Dalai clique's masterminding of Lhasa violence exposed

Updated: 2008-03-30 15:47

They claimed that the movement is a "turning point on the history of Tibetan's struggle for freedom," the article said.

"They divided the movement into four stages," it said. The first was to recruit participants and promote the ideas of the movement. The second stage, or the action step, started on March 10, followed by the third one to organizing demonstrations across the world. The last one was to launch actions in the regions inhabited by Tibetan people inside China.


On February 15 to 17, the five organizations launched training programs on persons in charge of the movement activities in Dharamsala in northwest India, where the "Tibetan government-in-exile" was located. Four days later, they started a six-day campaign to recruit participants in the same place.

Vehicles are burnt down by rioters in Lhasa. [Tibet Daily] more photos

The "GCSMT" obtained financial assistance from the U.S.-based National Endowment for Democracy (NED) on February 27 as the fund "for activists to deal with dangers."

According to the NED report, the foundation had granted 1.36 million U.S. dollars to the Dalai clique between 2002 and 2006. In 2006 alone, it gave 85,000 dollars to the organizations such as the "TWA" and "GCSMT."

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The Dalai clique investigated about 300 Tibetans who were smuggled across the border from China in February in a bid to collect information for planned attacks on the border ports or infiltration into China, the article said.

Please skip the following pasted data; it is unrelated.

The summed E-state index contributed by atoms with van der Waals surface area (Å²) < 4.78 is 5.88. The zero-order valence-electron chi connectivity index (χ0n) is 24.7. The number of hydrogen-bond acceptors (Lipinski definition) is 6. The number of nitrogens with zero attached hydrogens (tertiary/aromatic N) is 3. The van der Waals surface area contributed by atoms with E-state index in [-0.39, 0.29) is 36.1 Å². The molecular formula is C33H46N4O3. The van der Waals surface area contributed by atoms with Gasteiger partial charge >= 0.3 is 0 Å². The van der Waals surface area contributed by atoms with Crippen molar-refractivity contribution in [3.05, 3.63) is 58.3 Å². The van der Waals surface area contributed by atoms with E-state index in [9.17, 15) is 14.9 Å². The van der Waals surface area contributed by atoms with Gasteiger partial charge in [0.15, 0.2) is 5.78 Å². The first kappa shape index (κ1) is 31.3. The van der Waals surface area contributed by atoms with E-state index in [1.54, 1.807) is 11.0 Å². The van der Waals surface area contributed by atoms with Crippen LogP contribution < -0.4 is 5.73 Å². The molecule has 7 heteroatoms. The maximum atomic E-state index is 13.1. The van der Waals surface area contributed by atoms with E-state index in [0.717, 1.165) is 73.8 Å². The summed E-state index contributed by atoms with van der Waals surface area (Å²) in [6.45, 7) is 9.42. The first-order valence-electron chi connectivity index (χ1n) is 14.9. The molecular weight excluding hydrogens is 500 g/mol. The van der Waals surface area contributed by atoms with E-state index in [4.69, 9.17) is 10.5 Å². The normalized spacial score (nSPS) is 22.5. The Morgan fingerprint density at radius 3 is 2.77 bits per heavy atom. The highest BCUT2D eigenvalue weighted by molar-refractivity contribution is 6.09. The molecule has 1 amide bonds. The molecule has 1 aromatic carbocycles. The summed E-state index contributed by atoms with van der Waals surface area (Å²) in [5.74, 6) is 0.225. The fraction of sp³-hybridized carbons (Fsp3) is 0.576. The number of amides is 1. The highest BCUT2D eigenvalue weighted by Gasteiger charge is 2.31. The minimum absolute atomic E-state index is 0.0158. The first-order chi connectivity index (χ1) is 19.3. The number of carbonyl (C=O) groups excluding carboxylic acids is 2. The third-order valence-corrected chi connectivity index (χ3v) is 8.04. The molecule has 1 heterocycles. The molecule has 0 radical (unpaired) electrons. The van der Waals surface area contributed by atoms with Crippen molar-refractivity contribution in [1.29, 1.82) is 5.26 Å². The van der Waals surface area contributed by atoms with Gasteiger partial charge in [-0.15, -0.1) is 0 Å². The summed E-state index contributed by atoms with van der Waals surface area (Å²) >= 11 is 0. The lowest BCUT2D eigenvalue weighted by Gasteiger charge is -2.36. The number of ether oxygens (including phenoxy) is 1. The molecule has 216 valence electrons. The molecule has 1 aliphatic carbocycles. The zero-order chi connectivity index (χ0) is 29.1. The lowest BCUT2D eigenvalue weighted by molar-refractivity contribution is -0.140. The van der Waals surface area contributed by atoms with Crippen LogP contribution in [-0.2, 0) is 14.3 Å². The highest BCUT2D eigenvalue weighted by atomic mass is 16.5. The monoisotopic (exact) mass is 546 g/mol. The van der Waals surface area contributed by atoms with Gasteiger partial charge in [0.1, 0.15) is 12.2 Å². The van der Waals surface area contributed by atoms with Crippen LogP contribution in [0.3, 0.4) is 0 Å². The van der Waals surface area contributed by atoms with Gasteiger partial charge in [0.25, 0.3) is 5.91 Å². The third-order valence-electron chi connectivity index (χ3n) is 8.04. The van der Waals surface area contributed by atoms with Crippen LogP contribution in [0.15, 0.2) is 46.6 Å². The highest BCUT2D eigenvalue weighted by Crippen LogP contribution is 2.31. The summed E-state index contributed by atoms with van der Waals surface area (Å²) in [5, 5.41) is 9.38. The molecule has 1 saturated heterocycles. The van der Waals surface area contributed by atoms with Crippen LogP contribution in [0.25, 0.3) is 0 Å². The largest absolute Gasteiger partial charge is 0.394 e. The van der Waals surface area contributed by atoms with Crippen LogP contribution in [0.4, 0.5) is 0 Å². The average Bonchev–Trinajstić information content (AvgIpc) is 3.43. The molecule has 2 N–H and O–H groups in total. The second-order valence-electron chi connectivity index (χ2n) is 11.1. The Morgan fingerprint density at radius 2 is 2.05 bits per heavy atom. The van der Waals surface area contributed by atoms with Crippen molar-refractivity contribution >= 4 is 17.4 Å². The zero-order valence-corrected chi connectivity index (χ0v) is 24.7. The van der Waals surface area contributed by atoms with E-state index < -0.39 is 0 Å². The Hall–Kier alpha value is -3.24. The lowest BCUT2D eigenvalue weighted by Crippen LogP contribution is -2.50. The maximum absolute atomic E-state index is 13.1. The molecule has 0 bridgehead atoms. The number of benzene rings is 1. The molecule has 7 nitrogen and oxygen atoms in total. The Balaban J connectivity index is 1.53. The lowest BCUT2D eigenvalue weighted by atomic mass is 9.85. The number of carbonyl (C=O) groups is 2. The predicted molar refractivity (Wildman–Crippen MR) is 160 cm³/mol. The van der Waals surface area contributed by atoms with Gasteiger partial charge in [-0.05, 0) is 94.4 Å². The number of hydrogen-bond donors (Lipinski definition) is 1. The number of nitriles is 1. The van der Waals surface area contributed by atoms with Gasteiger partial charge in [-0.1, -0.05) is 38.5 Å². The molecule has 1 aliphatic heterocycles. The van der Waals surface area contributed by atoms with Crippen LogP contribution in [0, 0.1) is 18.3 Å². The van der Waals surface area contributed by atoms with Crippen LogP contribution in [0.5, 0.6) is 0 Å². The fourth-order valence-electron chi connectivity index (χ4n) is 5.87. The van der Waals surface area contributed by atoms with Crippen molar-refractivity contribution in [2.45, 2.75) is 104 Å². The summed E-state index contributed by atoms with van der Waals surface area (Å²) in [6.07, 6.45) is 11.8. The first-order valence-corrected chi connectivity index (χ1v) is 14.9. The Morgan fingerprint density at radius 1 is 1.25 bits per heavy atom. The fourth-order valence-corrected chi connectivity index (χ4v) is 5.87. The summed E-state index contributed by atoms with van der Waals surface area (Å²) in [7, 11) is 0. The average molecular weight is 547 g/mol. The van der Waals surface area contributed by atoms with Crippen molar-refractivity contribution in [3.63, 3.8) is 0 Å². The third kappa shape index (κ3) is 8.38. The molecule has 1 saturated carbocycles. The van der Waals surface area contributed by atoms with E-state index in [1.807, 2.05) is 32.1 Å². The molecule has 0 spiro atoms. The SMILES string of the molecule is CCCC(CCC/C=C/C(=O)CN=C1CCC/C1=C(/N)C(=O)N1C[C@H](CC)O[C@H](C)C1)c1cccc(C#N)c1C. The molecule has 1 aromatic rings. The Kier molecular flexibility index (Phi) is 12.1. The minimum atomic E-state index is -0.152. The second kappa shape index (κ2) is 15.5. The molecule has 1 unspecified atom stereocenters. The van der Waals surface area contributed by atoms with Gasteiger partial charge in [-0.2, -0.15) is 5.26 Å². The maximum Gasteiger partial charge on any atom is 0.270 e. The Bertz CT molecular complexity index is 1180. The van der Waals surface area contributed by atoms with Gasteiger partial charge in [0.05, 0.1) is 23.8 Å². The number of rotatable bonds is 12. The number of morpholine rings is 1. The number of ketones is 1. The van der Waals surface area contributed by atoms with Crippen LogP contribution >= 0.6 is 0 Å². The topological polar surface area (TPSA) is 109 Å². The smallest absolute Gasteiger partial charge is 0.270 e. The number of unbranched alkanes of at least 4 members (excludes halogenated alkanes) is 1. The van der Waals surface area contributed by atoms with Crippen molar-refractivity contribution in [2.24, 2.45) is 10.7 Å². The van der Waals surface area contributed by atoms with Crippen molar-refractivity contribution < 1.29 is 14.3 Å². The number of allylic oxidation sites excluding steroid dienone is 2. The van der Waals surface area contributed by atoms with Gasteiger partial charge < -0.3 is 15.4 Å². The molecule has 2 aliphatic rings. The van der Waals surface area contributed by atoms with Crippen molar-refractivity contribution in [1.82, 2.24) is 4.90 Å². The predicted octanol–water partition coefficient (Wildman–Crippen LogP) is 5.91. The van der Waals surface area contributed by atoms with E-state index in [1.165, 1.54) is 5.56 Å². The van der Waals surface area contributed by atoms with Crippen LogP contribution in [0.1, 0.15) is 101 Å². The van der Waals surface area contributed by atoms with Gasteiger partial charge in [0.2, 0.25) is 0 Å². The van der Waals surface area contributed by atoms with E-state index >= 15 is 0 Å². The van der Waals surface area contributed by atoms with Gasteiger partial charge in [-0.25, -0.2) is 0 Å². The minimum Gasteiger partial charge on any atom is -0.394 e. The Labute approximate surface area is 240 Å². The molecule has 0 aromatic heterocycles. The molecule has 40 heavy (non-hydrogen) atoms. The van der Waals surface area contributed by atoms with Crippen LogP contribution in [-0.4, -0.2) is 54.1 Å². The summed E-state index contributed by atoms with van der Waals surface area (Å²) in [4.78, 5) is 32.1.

On March 10, after careful selection, 101 hard-core members set off from Dharamsala to undrape the movement.


March 10 is the anniversary of the so-called "Tibet uprising" in 1959. On the day 49 years ago, Lhasa had seen a bloody riot initiated by the Dalai clique. Rioters killed Pagbalha Soinam Gyamco, senior lama and a member of the preparation committee of the Tibet Autonomous Region, tied his body with a horse and dragged it for two kilometers.

The day, annually remembered by the Dalai clique, was a remembrance of violence. And history seemed to repeat.

The same day this year, a ceremony was held in Dharamsala to mark the event and the 14th Dalai Lama criticized in a statement that the Chinese government imposed "more severe repression upon Tibetans in Tibet", "trampled on human rights and limited religious freedom" while appreciating "Tibetan people's sincerity, courage and resolution."

Right after the ceremony, about 300 monks from Zhaibung Monastery tried to march into Lhasa downtown, and in the following days, monks from other temples in Lhasa also tried to demonstrate but were held back by police.

When the monks' efforts to spread unrest failed, violent rioters came. They torched shops and vehicles, attacked innocent passers-by on the streets and even ambulances on March 14.


After the Lhasa riot on March 14, which is so far known to have claimed at least 18 civilian lives and caused 382 injuries, unrest erupted in other Tibetan-inhabited regions in the southern part of Gansu Province and the northern part of Sichuan Province.

Mobs, some shouting slogans for "Tibet independence" and bearing flags of the so-called "Tibetan government-in-exile", stormed into and attacked government offices, police stations, hospitals, schools and banks.

Moreover, the backers of the Dalai Lama spread violence even further by organizing rioters to attack Chinese embassies and consulates in the United States, Canada, India, Britain, France, Germany, Belgium, the Netherlands, Switzerland and Australia, the article said.

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